UCSB Nobel Prize Winner Awarded Top Engineering Medal

UCSB professor and Nobel Prize winner Herbert Kroemer has been awarded the 2002 Medal of Honor by the Institute of Electrical and Electronics Engineers.

Kroemer was given the IEEE’s highest-awarded medal for his work on the heterostructure devices in technology that use high-speed communications, such as the Internet and cellular phones, and the optical communications of lasers and traffic lights.

Compact discs are the first example of technology using heterostructure lasers. In the early 1960’s, CDs were only operational in laboratory conditions of extremely low temperatures.

“I was given an explanation of why this was a fundamental research and when I heard this explanation my response was, ‘well, that’s a pile of nonsense,'” Kroemer said. “I pointed out right on the spot what would have to be done in order to get these devices to operate continuously at ordinary temperature.”

Kroemer’s first recognition for his achievements was the Gallium Arsenic Symposium Award in 1982. He has won several awards in electrical and computer engineering, including the Grand Cross of the Order of Merit, the highest honor awarded by the German government, in October 2001, and the Nobel Prize for physics in 2000.

The actual IEEE Medal of Honor will be presented to Kroemer at an awards ceremony in June. Kroemer said he would most likely place the medal on his bookshelf at home next to a replica of his Nobel Prize.

UCSB Launches Campaign to Save Radio Station

KDB-97.3, a local classical musical station, will be up for sale unless UCSB, and a coalition of 21 local cultural arts and community organizations can raise $3.6 million by March 31.

UCSB will have majority ownership of the radio station and plans to keep the classical music format if the fund raising is successful.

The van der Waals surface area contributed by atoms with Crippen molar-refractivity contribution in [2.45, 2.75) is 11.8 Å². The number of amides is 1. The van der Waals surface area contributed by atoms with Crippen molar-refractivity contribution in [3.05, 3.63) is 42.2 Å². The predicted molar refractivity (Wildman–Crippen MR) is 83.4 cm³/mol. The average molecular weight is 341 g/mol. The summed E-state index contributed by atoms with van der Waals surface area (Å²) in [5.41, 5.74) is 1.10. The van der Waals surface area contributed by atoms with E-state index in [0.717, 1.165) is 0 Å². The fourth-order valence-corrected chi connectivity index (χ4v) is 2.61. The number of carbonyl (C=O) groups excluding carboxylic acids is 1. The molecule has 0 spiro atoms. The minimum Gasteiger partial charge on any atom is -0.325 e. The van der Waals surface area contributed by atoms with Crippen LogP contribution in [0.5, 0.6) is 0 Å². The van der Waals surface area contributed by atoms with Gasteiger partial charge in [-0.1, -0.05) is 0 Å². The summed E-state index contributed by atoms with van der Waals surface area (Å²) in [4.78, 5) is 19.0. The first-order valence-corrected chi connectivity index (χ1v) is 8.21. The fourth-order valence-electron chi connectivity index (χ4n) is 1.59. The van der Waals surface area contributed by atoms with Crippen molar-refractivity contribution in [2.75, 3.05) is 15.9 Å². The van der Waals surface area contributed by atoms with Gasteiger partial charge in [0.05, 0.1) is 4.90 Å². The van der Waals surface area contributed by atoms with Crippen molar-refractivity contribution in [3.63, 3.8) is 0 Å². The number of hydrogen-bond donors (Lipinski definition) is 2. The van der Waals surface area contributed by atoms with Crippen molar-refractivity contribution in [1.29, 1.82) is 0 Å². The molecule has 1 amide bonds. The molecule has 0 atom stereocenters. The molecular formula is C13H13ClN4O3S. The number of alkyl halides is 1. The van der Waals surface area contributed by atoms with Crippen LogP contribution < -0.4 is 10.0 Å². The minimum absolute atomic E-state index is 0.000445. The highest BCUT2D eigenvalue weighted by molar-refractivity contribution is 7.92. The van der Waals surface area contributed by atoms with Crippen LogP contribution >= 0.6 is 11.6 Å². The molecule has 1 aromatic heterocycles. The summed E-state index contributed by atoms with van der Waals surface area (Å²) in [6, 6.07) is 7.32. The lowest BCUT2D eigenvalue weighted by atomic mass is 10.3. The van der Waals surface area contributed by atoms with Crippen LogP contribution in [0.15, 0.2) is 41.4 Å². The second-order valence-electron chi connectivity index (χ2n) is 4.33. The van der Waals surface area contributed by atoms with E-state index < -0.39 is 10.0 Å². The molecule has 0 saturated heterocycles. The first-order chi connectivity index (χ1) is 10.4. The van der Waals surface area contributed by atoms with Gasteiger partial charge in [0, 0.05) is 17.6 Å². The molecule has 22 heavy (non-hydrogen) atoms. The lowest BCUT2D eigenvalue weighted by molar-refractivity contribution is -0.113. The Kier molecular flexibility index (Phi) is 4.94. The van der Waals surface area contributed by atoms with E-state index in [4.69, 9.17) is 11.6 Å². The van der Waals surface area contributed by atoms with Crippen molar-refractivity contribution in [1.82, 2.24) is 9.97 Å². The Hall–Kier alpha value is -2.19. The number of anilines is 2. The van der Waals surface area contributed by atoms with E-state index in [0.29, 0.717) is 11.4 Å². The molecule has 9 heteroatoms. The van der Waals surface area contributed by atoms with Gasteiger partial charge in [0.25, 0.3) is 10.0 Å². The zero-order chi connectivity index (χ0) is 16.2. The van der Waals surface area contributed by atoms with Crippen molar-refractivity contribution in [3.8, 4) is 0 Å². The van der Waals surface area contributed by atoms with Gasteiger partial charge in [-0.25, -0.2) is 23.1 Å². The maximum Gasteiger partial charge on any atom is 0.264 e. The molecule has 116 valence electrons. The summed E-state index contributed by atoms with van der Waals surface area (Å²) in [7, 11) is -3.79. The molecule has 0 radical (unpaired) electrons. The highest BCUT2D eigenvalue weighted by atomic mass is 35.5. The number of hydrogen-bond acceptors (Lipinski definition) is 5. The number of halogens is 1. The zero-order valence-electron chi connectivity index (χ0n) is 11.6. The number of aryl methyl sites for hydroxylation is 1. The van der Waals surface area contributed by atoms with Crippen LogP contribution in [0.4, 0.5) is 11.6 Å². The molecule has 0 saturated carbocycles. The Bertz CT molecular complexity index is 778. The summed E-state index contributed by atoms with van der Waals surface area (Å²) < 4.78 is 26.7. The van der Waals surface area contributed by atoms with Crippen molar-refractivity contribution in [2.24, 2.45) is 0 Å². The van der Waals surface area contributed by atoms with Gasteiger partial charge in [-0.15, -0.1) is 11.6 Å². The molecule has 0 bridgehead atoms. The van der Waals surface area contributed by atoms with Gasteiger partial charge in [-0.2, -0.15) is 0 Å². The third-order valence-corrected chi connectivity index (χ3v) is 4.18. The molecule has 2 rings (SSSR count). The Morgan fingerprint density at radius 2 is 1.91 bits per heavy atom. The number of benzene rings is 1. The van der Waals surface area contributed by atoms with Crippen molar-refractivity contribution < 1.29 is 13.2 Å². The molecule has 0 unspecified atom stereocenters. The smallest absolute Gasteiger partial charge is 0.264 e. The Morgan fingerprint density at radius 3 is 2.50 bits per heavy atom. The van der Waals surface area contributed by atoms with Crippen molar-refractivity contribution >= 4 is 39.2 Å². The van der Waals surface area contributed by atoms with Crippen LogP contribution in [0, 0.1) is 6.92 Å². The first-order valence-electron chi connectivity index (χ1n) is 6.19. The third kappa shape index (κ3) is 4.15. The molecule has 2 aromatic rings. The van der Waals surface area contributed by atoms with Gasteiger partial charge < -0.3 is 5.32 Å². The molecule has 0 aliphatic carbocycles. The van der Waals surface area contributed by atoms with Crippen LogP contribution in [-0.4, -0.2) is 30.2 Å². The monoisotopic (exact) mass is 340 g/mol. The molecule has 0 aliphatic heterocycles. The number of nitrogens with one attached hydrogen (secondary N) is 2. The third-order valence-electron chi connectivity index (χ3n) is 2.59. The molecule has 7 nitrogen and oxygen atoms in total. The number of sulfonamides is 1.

If the fund-raising campaign is unsuccessful, the radio station will be sold on the open market, and potential buyers would then convert the station to a rock-and-roll format, a more profitable alternative.

To date, the station has received 164 gifts, all from local community members, totaling $23,498, falling well below the needed $3.6 million.

KDB is one of only 29 full-time, independently-owned radio stations that plays strictly classical music in the United States and reaches 35,000 listeners.

If the university is able to raise the necessary funds, they will hire a management company to operate the station. UCSB also plans to form a community advisory group to help develop programming.

Regardless of what happens with KDB, Elizabeth Robinson, the advisor for KCSB, UCSB’s campus station, said that KCSB would not be affected.

Anyone interested in contributing to the fund may send a tax-deductible donation to the KDB fund of the Santa Barbara Foundation, 15 E. Carillo St., Santa Barbara, 93101. For more information, contact Marsha Marcoe at 893-2035.